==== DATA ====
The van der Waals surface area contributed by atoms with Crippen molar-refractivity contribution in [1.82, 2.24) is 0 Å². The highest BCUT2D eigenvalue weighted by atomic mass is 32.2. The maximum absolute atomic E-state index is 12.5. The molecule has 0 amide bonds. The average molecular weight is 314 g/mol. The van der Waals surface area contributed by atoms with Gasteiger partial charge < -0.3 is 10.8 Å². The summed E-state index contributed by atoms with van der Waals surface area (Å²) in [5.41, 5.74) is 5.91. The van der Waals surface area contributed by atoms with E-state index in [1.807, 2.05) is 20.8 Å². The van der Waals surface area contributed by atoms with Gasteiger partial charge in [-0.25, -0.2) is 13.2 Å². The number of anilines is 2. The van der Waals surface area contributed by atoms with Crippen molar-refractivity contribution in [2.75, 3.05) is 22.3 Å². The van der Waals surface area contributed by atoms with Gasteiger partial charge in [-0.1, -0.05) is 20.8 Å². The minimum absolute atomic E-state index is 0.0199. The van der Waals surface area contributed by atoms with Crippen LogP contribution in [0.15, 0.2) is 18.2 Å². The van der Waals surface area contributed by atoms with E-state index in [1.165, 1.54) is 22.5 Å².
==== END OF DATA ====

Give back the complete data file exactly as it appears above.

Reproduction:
The van der Waals surface area contributed by atoms with Crippen molar-refractivity contribution in [1.82, 2.24) is 0 Å². The highest BCUT2D eigenvalue weighted by atomic mass is 32.2. The maximum absolute atomic E-state index is 12.5. The molecule has 0 amide bonds. The average molecular weight is 314 g/mol. The van der Waals surface area contributed by atoms with Gasteiger partial charge < -0.3 is 10.8 Å². The summed E-state index contributed by atoms with van der Waals surface area (Å²) in [5.41, 5.74) is 5.91. The van der Waals surface area contributed by atoms with E-state index in [1.807, 2.05) is 20.8 Å². The van der Waals surface area contributed by atoms with Gasteiger partial charge in [-0.25, -0.2) is 13.2 Å². The number of anilines is 2. The van der Waals surface area contributed by atoms with Crippen molar-refractivity contribution in [2.75, 3.05) is 22.3 Å². The van der Waals surface area contributed by atoms with Gasteiger partial charge in [-0.1, -0.05) is 20.8 Å². The minimum absolute atomic E-state index is 0.0199. The van der Waals surface area contributed by atoms with Crippen LogP contribution in [0.15, 0.2) is 18.2 Å². The van der Waals surface area contributed by atoms with E-state index in [1.165, 1.54) is 22.5 Å².